‘Why’ is not strictly a philosophical question. ‘Why’ also serves to stimulate a series of inquiries that (hopefully) lead to an explanation of an observation or event.

As an aside, ALL tenets demand an explanation. Whether science can supply that explanation is sometimes debatable


An answer is concocted, (although science calls for questions which can be tested .. which actually exacerbates the problem caused by originally flawed question)
I disagree that the original tenet is flawed. Remember, the original tenet is:

The origin of life on Earth may well represent only one pathway among many along which life can emerge.I also disagree with your observation that
Beliefs don’t form ‘intellectual foundations for observations' in general science for any folk, other than those who adopt those beliefs in the first place!It is belief in a tenet that stimulates the intellectual pursuit of observations. If the original tenet is flawed, then the only reason would be that the origin of life on Earth is the only pathway in which life can emerge. Either tenet requires inquery.


… 'Oh .. it must be underground' or 'it must be someplace we didn't look' and 'oh its also microscopic'. 'We'll have to keep looking'.

The search is endless .. meanwhile Colin's favourite moon, Titan, never gets explored, because every effort and resource continues to be poured into pursuing an answer on Mars that has no exit criteria.I would like to see your evidence that NASA ‘has no exit criteria’. You assume to know the inner workings of the NASA decision making process that we others are not privy too.

And that's why Astrobiology's tenet is flawed. Gaylord Simson's joke has become real.

Not all questions are good scientific ones, but if the tenet wasn't a scientifically sound one in the first place, then all subsequent questions of the same type will be allowed .. that's how 'Rs' start. They can probably all be turned into scientific ones at some lower level of detail, but that conveniently obscures the original flawed tenet.
(A bit like being 'nice').

Cheers

I agree that not all questions are good scientific ones, but I believe that Astrobiology’s tenet is flawed only in your very narrow viewpoint.

BTW, you say
… that’s how ‘Rs’ start.What is ‘Rs’?

agingjb
2013-Feb-19, 08:53 PM
Well I can't follow all the ideas about what attitudes we should take to the possibility of some phenomena analogous to life elsewhere, but I do think that our priorities for exploration of planetary bodies (including large moons) in the solar system should ignore the possibilities of life entirely.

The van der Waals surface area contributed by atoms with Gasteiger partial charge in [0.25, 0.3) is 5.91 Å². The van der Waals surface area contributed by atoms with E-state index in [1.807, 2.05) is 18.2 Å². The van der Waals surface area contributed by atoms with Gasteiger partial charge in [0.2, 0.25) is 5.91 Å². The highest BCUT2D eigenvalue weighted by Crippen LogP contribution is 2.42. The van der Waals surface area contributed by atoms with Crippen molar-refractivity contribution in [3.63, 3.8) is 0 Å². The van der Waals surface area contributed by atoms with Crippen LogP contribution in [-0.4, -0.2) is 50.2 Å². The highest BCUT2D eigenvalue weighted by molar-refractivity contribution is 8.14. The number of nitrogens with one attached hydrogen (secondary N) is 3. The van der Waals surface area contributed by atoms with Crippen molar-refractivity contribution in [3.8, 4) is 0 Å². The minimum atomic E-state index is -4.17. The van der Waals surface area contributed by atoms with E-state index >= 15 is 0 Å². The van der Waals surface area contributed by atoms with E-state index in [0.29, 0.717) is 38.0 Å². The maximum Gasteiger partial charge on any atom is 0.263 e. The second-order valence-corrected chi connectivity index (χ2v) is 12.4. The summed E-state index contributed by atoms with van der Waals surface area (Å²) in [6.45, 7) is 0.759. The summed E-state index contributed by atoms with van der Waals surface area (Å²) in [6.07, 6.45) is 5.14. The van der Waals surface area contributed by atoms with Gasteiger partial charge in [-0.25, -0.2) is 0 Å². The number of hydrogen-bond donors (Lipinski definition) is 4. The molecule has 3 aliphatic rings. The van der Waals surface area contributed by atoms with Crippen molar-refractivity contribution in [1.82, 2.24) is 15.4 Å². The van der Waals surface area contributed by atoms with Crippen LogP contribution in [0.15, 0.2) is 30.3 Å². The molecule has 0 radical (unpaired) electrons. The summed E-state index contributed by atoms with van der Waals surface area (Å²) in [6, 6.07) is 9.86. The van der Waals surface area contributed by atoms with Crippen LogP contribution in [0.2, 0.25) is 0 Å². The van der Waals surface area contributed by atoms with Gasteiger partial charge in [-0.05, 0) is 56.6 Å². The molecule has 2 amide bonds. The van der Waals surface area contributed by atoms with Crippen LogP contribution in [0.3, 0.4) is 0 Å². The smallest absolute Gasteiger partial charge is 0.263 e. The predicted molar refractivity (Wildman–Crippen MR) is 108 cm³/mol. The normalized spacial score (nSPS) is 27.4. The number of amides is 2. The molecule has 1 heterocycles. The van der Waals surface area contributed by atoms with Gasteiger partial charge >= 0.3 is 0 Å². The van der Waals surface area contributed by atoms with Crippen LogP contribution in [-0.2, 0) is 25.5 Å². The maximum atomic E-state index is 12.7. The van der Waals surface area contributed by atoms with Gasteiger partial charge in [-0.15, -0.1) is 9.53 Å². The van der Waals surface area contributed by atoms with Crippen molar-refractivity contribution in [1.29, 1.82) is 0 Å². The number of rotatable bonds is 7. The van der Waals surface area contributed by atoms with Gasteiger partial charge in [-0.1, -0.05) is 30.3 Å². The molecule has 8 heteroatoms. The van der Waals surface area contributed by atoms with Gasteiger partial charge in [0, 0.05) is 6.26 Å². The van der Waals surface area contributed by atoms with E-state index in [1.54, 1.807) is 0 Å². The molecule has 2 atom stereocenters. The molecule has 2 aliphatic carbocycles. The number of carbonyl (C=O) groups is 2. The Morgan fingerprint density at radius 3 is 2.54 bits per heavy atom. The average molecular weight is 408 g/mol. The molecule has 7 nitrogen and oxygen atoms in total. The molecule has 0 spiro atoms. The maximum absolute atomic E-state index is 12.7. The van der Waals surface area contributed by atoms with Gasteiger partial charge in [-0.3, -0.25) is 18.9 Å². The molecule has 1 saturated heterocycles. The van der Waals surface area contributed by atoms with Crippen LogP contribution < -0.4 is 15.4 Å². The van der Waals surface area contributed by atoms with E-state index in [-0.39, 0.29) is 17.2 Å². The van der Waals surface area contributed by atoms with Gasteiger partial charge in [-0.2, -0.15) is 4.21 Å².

I'd set the order according to resemblance of planetary surfaces (as far as it goes) to Earth - Mars, Titan, Venus, large airless moons, Mercury - although given its proximity I'd put the Moon in the list following Titan.

Actually I'd be happy to say: Mars, Titan, the rest.

Colin Robinson
2013-Feb-19, 10:01 PM
Well I can't follow all the ideas about what attitudes we should take to the possibility of some phenomena analogous to life elsewhere, but I do think that our priorities for exploration of planetary bodies (including large moons) in the solar system should ignore the possibilities of life entirely.

Why do you think that?


I'd set the order according to resemblance of planetary surfaces (as far as it goes) to Earth - Mars, Titan, Venus, large airless moons, Mercury - although given its proximity I'd put the Moon in the list following Titan.

Actually I'd be happy to say: Mars, Titan, the rest.

Your list seems to leave out Enceladus, the small airless moon with water geysering out...

agingjb
2013-Feb-19, 10:30 PM
Well, perhaps I should put it another way. What would our priorities be if we knew there was nothing we could call "life" elsewhere in the solar system? I'd say they would be different, and I'd say that we should be careful to respect that difference in drawing up our plans.